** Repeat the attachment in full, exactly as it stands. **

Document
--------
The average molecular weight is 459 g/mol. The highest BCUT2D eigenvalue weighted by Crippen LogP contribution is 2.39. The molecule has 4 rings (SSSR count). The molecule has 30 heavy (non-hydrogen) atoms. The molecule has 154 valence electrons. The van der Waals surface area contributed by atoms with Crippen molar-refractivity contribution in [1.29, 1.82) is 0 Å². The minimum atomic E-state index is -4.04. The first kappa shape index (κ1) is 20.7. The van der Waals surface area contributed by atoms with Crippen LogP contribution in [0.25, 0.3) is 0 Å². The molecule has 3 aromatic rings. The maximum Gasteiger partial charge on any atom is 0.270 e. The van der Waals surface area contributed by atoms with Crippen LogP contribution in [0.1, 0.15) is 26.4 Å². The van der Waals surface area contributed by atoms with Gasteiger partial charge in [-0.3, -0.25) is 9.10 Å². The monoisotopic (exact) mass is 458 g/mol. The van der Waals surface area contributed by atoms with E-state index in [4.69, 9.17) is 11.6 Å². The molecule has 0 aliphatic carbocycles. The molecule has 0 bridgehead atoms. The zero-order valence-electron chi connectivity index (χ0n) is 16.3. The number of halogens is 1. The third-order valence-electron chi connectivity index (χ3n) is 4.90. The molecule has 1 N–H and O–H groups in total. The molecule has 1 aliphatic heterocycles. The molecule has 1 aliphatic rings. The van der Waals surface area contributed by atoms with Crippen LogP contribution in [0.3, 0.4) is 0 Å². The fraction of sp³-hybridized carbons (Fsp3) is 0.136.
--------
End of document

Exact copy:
The average molecular weight is 459 g/mol. The highest BCUT2D eigenvalue weighted by Crippen LogP contribution is 2.39. The molecule has 4 rings (SSSR count). The molecule has 30 heavy (non-hydrogen) atoms. The molecule has 154 valence electrons. The van der Waals surface area contributed by atoms with Crippen molar-refractivity contribution in [1.29, 1.82) is 0 Å². The minimum atomic E-state index is -4.04. The first kappa shape index (κ1) is 20.7. The van der Waals surface area contributed by atoms with Crippen LogP contribution in [0.25, 0.3) is 0 Å². The molecule has 3 aromatic rings. The maximum Gasteiger partial charge on any atom is 0.270 e. The van der Waals surface area contributed by atoms with Crippen LogP contribution in [0.1, 0.15) is 26.4 Å². The van der Waals surface area contributed by atoms with Gasteiger partial charge in [-0.3, -0.25) is 9.10 Å². The monoisotopic (exact) mass is 458 g/mol. The van der Waals surface area contributed by atoms with E-state index in [4.69, 9.17) is 11.6 Å². The molecule has 0 aliphatic carbocycles. The molecule has 0 bridgehead atoms. The zero-order valence-electron chi connectivity index (χ0n) is 16.3. The number of halogens is 1. The third-order valence-electron chi connectivity index (χ3n) is 4.90. The molecule has 1 N–H and O–H groups in total. The molecule has 1 aliphatic heterocycles. The molecule has 1 aliphatic rings. The van der Waals surface area contributed by atoms with Crippen LogP contribution in [0.3, 0.4) is 0 Å². The fraction of sp³-hybridized carbons (Fsp3) is 0.136.